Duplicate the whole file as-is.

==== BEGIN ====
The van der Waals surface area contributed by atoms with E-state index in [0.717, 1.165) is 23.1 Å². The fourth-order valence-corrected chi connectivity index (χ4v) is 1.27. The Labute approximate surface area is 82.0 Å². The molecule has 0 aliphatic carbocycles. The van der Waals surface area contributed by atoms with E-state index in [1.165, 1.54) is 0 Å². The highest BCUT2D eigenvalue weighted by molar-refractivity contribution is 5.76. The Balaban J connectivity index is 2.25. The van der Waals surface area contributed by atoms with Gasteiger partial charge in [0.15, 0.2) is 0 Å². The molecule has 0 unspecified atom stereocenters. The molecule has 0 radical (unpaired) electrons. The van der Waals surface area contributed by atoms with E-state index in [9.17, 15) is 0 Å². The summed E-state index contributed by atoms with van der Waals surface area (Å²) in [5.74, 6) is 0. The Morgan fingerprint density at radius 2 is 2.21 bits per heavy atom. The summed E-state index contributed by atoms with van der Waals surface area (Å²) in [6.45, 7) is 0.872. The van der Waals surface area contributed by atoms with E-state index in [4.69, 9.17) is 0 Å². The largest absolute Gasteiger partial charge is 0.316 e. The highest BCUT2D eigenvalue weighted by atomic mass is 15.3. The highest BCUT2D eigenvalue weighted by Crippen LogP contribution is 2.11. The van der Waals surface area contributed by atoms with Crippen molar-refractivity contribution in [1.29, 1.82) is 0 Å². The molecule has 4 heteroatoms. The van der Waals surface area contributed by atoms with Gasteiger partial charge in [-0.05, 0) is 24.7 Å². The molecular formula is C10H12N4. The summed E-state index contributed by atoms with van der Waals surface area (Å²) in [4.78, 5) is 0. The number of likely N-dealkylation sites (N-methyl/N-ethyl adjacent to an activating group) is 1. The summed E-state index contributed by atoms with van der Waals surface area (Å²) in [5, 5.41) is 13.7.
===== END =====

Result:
The van der Waals surface area contributed by atoms with E-state index in [0.717, 1.165) is 23.1 Å². The fourth-order valence-corrected chi connectivity index (χ4v) is 1.27. The Labute approximate surface area is 82.0 Å². The molecule has 0 aliphatic carbocycles. The van der Waals surface area contributed by atoms with E-state index in [1.165, 1.54) is 0 Å². The highest BCUT2D eigenvalue weighted by molar-refractivity contribution is 5.76. The Balaban J connectivity index is 2.25. The van der Waals surface area contributed by atoms with Gasteiger partial charge in [0.15, 0.2) is 0 Å². The molecule has 0 unspecified atom stereocenters. The molecule has 0 radical (unpaired) electrons. The van der Waals surface area contributed by atoms with E-state index in [9.17, 15) is 0 Å². The summed E-state index contributed by atoms with van der Waals surface area (Å²) in [5.74, 6) is 0. The Morgan fingerprint density at radius 2 is 2.21 bits per heavy atom. The summed E-state index contributed by atoms with van der Waals surface area (Å²) in [6.45, 7) is 0.872. The van der Waals surface area contributed by atoms with E-state index in [4.69, 9.17) is 0 Å². The largest absolute Gasteiger partial charge is 0.316 e. The highest BCUT2D eigenvalue weighted by atomic mass is 15.3. The highest BCUT2D eigenvalue weighted by Crippen LogP contribution is 2.11. The van der Waals surface area contributed by atoms with Crippen molar-refractivity contribution in [1.29, 1.82) is 0 Å². The molecule has 4 heteroatoms. The van der Waals surface area contributed by atoms with Gasteiger partial charge in [-0.05, 0) is 24.7 Å². The molecular formula is C10H12N4. The summed E-state index contributed by atoms with van der Waals surface area (Å²) in [4.78, 5) is 0. The number of likely N-dealkylation sites (N-methyl/N-ethyl adjacent to an activating group) is 1. The summed E-state index contributed by atoms with van der Waals surface area (Å²) in [5, 5.41) is 13.7.